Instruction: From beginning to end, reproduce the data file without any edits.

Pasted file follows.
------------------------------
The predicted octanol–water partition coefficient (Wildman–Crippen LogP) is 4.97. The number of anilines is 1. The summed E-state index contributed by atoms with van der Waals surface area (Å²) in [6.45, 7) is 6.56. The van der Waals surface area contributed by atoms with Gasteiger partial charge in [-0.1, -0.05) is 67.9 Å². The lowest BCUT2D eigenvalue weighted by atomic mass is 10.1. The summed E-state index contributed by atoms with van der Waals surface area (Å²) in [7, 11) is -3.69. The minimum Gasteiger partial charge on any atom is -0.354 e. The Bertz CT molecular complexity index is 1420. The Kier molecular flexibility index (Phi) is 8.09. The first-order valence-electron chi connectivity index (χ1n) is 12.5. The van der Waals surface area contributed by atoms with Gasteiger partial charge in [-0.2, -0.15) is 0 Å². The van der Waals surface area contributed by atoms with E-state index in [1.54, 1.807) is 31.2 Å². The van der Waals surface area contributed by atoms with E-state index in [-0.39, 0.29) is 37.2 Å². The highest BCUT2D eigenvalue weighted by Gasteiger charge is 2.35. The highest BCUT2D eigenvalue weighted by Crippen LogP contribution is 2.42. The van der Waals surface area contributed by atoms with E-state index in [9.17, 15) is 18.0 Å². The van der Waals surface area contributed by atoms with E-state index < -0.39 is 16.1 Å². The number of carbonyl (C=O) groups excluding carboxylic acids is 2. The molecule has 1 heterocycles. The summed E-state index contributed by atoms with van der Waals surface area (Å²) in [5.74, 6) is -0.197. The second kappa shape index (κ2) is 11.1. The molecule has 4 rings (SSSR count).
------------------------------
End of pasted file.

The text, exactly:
The predicted octanol–water partition coefficient (Wildman–Crippen LogP) is 4.97. The number of anilines is 1. The summed E-state index contributed by atoms with van der Waals surface area (Å²) in [6.45, 7) is 6.56. The van der Waals surface area contributed by atoms with Gasteiger partial charge in [-0.1, -0.05) is 67.9 Å². The lowest BCUT2D eigenvalue weighted by atomic mass is 10.1. The summed E-state index contributed by atoms with van der Waals surface area (Å²) in [7, 11) is -3.69. The minimum Gasteiger partial charge on any atom is -0.354 e. The Bertz CT molecular complexity index is 1420. The Kier molecular flexibility index (Phi) is 8.09. The first-order valence-electron chi connectivity index (χ1n) is 12.5. The van der Waals surface area contributed by atoms with Gasteiger partial charge in [-0.2, -0.15) is 0 Å². The van der Waals surface area contributed by atoms with E-state index in [1.54, 1.807) is 31.2 Å². The van der Waals surface area contributed by atoms with E-state index in [-0.39, 0.29) is 37.2 Å². The highest BCUT2D eigenvalue weighted by Gasteiger charge is 2.35. The highest BCUT2D eigenvalue weighted by Crippen LogP contribution is 2.42. The van der Waals surface area contributed by atoms with E-state index in [9.17, 15) is 18.0 Å². The van der Waals surface area contributed by atoms with E-state index < -0.39 is 16.1 Å². The number of carbonyl (C=O) groups excluding carboxylic acids is 2. The molecule has 1 heterocycles. The summed E-state index contributed by atoms with van der Waals surface area (Å²) in [5.74, 6) is -0.197. The second kappa shape index (κ2) is 11.1. The molecule has 4 rings (SSSR count).